Compare and Contrast Death of a Salesman and Bookends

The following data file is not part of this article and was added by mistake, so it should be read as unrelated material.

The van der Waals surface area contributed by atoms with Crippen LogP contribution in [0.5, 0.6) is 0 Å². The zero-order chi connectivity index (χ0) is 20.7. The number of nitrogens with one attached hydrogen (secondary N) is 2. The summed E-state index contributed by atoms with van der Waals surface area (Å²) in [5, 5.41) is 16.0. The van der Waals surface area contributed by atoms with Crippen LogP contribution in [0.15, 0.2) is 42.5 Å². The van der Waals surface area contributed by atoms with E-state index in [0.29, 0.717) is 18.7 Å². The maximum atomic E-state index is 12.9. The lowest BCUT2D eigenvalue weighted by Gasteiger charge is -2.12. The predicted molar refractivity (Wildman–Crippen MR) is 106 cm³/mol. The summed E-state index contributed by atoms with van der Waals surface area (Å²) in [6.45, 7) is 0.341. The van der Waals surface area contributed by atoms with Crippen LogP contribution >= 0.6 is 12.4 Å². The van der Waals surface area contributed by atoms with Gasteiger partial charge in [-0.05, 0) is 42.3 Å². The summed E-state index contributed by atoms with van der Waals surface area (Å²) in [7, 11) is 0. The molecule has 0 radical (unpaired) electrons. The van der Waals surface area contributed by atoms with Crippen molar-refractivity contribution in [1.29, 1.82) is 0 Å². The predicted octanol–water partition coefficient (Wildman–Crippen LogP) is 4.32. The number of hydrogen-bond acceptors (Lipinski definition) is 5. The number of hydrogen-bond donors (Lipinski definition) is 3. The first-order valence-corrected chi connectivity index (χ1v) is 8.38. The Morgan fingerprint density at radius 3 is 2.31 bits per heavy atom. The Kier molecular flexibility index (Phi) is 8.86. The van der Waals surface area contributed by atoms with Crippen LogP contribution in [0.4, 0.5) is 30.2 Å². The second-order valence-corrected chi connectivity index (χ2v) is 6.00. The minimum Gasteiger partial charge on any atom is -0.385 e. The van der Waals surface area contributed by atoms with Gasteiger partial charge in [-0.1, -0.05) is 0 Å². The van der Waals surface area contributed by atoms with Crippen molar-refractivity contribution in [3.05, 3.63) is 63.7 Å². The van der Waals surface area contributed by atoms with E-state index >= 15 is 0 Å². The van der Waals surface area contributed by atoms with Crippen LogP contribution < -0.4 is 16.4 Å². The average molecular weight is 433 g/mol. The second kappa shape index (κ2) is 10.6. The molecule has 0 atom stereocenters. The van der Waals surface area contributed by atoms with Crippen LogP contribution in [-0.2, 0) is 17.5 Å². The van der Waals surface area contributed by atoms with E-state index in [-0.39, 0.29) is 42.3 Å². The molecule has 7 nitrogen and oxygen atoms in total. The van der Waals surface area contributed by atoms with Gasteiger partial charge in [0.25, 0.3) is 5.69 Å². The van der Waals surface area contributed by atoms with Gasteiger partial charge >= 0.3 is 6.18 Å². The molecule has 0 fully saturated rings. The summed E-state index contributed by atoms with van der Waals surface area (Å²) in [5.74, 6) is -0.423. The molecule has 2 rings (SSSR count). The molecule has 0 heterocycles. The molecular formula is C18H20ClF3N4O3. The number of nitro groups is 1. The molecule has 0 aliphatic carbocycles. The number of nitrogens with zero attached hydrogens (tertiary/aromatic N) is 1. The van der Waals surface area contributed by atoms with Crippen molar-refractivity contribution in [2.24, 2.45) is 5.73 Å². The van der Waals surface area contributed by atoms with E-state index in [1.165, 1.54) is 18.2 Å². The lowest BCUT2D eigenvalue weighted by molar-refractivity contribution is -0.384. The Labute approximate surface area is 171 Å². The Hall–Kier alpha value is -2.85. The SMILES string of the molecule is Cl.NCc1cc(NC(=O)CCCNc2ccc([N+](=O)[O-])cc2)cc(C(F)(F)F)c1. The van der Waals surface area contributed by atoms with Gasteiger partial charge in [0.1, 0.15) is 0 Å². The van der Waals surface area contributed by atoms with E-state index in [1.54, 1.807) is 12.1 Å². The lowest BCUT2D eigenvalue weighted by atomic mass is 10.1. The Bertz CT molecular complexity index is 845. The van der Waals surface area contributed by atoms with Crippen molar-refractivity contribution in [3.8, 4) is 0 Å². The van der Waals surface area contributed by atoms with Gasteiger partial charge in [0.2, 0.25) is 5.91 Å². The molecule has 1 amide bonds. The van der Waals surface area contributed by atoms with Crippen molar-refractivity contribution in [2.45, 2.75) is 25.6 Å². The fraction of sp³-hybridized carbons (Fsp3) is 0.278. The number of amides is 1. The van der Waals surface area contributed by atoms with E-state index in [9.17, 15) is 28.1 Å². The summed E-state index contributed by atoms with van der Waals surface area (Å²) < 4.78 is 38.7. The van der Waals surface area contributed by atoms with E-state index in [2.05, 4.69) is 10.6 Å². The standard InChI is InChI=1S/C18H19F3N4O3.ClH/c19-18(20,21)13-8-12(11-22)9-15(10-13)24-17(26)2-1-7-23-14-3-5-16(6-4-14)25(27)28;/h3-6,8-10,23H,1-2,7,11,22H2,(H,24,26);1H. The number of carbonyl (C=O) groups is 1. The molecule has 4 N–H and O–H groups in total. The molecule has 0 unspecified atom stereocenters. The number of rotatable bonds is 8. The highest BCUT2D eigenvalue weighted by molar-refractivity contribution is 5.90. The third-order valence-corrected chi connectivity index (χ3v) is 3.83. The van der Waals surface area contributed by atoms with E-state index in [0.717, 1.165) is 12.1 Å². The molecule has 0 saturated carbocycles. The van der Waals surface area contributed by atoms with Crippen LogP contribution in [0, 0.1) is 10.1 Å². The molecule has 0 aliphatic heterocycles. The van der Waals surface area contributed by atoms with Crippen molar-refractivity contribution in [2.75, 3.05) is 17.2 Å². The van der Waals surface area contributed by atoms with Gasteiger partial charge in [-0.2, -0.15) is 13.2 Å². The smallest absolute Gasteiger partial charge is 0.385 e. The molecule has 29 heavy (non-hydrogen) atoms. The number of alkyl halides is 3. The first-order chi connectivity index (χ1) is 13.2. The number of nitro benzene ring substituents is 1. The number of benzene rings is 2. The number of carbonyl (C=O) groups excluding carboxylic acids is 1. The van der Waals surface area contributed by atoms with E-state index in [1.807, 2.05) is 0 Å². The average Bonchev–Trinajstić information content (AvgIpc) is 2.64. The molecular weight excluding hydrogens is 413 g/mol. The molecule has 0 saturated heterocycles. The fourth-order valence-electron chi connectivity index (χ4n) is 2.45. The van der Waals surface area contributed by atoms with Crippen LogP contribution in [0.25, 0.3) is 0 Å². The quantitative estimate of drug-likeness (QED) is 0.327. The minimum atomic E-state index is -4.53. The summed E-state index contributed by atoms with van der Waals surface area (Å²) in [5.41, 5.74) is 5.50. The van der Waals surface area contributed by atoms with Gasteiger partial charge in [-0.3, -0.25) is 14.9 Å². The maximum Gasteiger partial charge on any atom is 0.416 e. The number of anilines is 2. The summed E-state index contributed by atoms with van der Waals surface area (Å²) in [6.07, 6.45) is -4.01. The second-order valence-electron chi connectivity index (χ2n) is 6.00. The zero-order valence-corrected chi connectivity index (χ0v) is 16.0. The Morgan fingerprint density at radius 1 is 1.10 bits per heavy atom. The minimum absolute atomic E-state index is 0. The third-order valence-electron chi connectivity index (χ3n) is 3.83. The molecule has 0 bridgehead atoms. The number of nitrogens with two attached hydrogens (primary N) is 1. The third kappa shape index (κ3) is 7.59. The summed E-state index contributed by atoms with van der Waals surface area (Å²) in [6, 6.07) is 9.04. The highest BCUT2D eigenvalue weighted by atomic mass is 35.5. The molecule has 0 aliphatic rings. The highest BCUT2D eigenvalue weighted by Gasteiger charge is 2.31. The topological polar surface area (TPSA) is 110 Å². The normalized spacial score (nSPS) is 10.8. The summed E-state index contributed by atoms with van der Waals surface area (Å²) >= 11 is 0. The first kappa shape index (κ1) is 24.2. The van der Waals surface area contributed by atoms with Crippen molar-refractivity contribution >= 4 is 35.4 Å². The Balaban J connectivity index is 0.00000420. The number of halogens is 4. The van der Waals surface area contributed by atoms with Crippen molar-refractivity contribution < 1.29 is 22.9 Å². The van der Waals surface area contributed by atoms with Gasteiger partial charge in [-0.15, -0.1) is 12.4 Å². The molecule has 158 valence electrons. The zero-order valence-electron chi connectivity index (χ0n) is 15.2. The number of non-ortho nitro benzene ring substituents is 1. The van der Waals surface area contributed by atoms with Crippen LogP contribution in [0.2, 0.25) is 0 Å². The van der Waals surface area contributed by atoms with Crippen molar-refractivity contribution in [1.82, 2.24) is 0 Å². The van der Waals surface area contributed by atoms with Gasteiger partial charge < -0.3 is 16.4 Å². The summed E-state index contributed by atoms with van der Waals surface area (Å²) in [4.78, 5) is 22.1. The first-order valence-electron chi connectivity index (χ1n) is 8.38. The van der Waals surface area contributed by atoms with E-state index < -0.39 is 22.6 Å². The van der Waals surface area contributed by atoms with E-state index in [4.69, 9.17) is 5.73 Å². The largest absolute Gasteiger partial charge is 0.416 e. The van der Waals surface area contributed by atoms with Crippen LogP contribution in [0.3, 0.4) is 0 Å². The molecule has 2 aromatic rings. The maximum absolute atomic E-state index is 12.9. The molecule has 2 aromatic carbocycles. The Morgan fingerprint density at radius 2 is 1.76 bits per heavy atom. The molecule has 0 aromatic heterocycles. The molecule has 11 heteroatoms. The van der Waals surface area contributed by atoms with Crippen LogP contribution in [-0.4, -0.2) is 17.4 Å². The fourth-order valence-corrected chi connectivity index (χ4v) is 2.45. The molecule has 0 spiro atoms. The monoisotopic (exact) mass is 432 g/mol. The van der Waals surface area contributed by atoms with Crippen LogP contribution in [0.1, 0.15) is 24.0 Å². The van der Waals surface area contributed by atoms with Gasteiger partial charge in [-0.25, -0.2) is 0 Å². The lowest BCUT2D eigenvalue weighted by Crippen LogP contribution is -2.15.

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Compare and contrast the ways in which Miller in Death of a Salesman, and Tony Harrison in Bookends, explore alienation and success. Miller and Harrison both explore success and alienation. However, their views differ considerably. In Death of a salesman, Miller portrays alienation to be caused by a distorted perception of the 'American Dream', in Bookends alienation is caused by Harrison exceeding his father’s expectations of success. Death of a Salesman focuses on the theme of failure to succeed in a class orientated society. The central character, Willy Loman, is from the start on the verge of a breakdown. Willy is overworked, weary and struggling to face the truth that he is a failure, this causes an internal conflict leaving him in a state of depression where he finds it difficult to differentiate between dream and reality. He lives with his wife Linda, who acts as mediator between Willy and their sons, Biff and Happy. The play becomes a tragedy as Willy Loman falls from the height of his self perception, reaching the level his name suggests, where he realizes that he is worth more to his family dead than alive. Death of a salesman debuted on Broadway in 1949, a time when America was recovering from World War 2, and trying to fight communism from within. An issue that Miller himself had become embroiled in. (Turner J.B.E, 1992) Miller uses the play to demonstrate the sadistic nature of capitalism, he uses Willy to depict how the beliefs of a capitalist society can destroy a man from within and in turn, destroy future generations of the society. Miller was born into a wealthy family, his father, an immigrant having built a company that employed over a thousand people, was the image of the 'American Dream' until the Wall Street crash bankrupted him. He was left with so little that Miller had to work to pay for his education.( Crow A, 2011) This
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